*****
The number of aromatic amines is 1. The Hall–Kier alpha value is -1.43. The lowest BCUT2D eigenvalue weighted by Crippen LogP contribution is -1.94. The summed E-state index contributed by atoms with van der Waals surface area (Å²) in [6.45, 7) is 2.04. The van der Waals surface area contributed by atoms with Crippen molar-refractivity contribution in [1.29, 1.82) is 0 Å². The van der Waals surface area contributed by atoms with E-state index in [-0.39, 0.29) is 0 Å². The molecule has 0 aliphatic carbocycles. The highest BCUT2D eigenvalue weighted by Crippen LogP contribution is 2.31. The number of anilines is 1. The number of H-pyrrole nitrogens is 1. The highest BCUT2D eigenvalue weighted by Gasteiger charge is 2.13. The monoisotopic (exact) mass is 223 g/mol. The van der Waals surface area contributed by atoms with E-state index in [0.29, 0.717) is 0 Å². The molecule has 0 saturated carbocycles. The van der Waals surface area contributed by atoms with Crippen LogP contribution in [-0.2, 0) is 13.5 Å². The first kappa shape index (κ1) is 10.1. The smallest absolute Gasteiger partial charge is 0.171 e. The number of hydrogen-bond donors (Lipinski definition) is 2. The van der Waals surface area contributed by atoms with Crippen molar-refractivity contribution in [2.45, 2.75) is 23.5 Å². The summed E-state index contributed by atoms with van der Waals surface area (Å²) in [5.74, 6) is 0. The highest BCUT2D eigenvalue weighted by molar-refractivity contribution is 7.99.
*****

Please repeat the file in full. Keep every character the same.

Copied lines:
The number of aromatic amines is 1. The Hall–Kier alpha value is -1.43. The lowest BCUT2D eigenvalue weighted by Crippen LogP contribution is -1.94. The summed E-state index contributed by atoms with van der Waals surface area (Å²) in [6.45, 7) is 2.04. The van der Waals surface area contributed by atoms with Crippen molar-refractivity contribution in [1.29, 1.82) is 0 Å². The van der Waals surface area contributed by atoms with E-state index in [-0.39, 0.29) is 0 Å². The molecule has 0 aliphatic carbocycles. The highest BCUT2D eigenvalue weighted by Crippen LogP contribution is 2.31. The number of anilines is 1. The number of H-pyrrole nitrogens is 1. The highest BCUT2D eigenvalue weighted by Gasteiger charge is 2.13. The monoisotopic (exact) mass is 223 g/mol. The van der Waals surface area contributed by atoms with E-state index in [0.29, 0.717) is 0 Å². The molecule has 0 saturated carbocycles. The van der Waals surface area contributed by atoms with Crippen LogP contribution in [-0.2, 0) is 13.5 Å². The first kappa shape index (κ1) is 10.1. The smallest absolute Gasteiger partial charge is 0.171 e. The number of hydrogen-bond donors (Lipinski definition) is 2. The van der Waals surface area contributed by atoms with Crippen molar-refractivity contribution in [2.45, 2.75) is 23.5 Å². The summed E-state index contributed by atoms with van der Waals surface area (Å²) in [5.74, 6) is 0. The highest BCUT2D eigenvalue weighted by molar-refractivity contribution is 7.99.